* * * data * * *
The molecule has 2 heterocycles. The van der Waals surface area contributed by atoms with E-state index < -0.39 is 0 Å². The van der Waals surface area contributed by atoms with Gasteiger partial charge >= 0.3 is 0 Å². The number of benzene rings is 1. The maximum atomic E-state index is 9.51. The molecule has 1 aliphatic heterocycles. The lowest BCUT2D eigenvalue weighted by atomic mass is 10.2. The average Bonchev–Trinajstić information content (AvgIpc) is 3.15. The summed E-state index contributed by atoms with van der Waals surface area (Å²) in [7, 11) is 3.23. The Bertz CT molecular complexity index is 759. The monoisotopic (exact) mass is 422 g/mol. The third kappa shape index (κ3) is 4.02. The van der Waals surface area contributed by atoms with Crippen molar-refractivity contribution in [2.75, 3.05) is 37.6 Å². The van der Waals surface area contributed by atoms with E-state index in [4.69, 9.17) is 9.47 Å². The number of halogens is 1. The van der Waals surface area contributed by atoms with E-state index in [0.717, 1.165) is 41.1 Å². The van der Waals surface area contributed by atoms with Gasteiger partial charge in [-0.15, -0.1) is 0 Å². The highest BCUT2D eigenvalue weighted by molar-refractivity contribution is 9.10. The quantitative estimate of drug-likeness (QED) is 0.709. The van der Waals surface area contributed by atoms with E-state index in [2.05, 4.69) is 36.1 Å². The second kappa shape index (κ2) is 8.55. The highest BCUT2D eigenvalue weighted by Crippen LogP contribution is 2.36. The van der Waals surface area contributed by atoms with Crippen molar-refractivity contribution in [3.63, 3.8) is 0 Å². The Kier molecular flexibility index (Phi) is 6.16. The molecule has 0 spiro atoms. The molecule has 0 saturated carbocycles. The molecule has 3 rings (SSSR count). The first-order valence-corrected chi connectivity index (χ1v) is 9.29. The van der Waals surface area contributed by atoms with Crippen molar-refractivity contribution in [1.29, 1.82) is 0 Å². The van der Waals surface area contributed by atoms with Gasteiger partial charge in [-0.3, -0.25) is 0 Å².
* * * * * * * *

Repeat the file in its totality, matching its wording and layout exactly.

The molecule has 2 heterocycles. The van der Waals surface area contributed by atoms with E-state index < -0.39 is 0 Å². The van der Waals surface area contributed by atoms with Gasteiger partial charge >= 0.3 is 0 Å². The number of benzene rings is 1. The maximum atomic E-state index is 9.51. The molecule has 1 aliphatic heterocycles. The lowest BCUT2D eigenvalue weighted by atomic mass is 10.2. The average Bonchev–Trinajstić information content (AvgIpc) is 3.15. The summed E-state index contributed by atoms with van der Waals surface area (Å²) in [7, 11) is 3.23. The Bertz CT molecular complexity index is 759. The monoisotopic (exact) mass is 422 g/mol. The third kappa shape index (κ3) is 4.02. The van der Waals surface area contributed by atoms with Crippen molar-refractivity contribution in [2.75, 3.05) is 37.6 Å². The van der Waals surface area contributed by atoms with E-state index in [4.69, 9.17) is 9.47 Å². The number of halogens is 1. The van der Waals surface area contributed by atoms with E-state index in [0.717, 1.165) is 41.1 Å². The van der Waals surface area contributed by atoms with Gasteiger partial charge in [-0.15, -0.1) is 0 Å². The highest BCUT2D eigenvalue weighted by molar-refractivity contribution is 9.10. The quantitative estimate of drug-likeness (QED) is 0.709. The van der Waals surface area contributed by atoms with E-state index in [2.05, 4.69) is 36.1 Å². The second kappa shape index (κ2) is 8.55. The highest BCUT2D eigenvalue weighted by Crippen LogP contribution is 2.36. The van der Waals surface area contributed by atoms with Crippen molar-refractivity contribution in [3.63, 3.8) is 0 Å². The Kier molecular flexibility index (Phi) is 6.16. The molecule has 0 spiro atoms. The molecule has 0 saturated carbocycles. The molecule has 3 rings (SSSR count). The first-order valence-corrected chi connectivity index (χ1v) is 9.29. The van der Waals surface area contributed by atoms with Crippen molar-refractivity contribution in [1.29, 1.82) is 0 Å². The van der Waals surface area contributed by atoms with Gasteiger partial charge in [-0.3, -0.25) is 0 Å².